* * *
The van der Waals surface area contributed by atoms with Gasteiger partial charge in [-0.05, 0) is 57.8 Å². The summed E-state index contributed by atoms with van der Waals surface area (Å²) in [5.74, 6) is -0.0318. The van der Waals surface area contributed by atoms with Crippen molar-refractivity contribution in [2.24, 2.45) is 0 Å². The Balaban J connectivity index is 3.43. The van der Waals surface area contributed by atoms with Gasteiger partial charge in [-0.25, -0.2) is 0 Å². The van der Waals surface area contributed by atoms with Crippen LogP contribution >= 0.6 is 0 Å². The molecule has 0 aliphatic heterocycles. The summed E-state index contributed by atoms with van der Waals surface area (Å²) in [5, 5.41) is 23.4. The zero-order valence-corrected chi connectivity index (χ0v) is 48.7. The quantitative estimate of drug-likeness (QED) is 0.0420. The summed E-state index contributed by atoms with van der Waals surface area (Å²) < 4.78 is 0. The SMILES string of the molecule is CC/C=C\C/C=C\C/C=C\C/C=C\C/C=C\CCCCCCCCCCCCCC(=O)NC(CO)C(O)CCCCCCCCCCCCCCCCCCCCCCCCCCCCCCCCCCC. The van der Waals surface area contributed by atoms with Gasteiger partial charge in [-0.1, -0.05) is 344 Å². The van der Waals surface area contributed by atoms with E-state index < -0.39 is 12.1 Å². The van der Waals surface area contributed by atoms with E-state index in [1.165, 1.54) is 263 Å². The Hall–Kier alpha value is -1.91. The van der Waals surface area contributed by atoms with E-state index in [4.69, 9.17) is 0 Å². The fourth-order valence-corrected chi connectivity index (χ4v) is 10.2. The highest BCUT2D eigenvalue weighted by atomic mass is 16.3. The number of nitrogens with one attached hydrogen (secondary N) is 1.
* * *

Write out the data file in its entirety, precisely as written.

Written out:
The van der Waals surface area contributed by atoms with Gasteiger partial charge in [-0.05, 0) is 57.8 Å². The summed E-state index contributed by atoms with van der Waals surface area (Å²) in [5.74, 6) is -0.0318. The van der Waals surface area contributed by atoms with Crippen molar-refractivity contribution in [2.24, 2.45) is 0 Å². The Balaban J connectivity index is 3.43. The van der Waals surface area contributed by atoms with Gasteiger partial charge in [-0.25, -0.2) is 0 Å². The van der Waals surface area contributed by atoms with Crippen LogP contribution >= 0.6 is 0 Å². The molecule has 0 aliphatic heterocycles. The summed E-state index contributed by atoms with van der Waals surface area (Å²) in [5, 5.41) is 23.4. The zero-order valence-corrected chi connectivity index (χ0v) is 48.7. The quantitative estimate of drug-likeness (QED) is 0.0420. The summed E-state index contributed by atoms with van der Waals surface area (Å²) < 4.78 is 0. The SMILES string of the molecule is CC/C=C\C/C=C\C/C=C\C/C=C\C/C=C\CCCCCCCCCCCCCC(=O)NC(CO)C(O)CCCCCCCCCCCCCCCCCCCCCCCCCCCCCCCCCCC. The van der Waals surface area contributed by atoms with Gasteiger partial charge in [-0.1, -0.05) is 344 Å². The van der Waals surface area contributed by atoms with E-state index < -0.39 is 12.1 Å². The van der Waals surface area contributed by atoms with E-state index in [1.165, 1.54) is 263 Å². The Hall–Kier alpha value is -1.91. The van der Waals surface area contributed by atoms with E-state index in [4.69, 9.17) is 0 Å². The fourth-order valence-corrected chi connectivity index (χ4v) is 10.2. The highest BCUT2D eigenvalue weighted by atomic mass is 16.3. The number of nitrogens with one attached hydrogen (secondary N) is 1.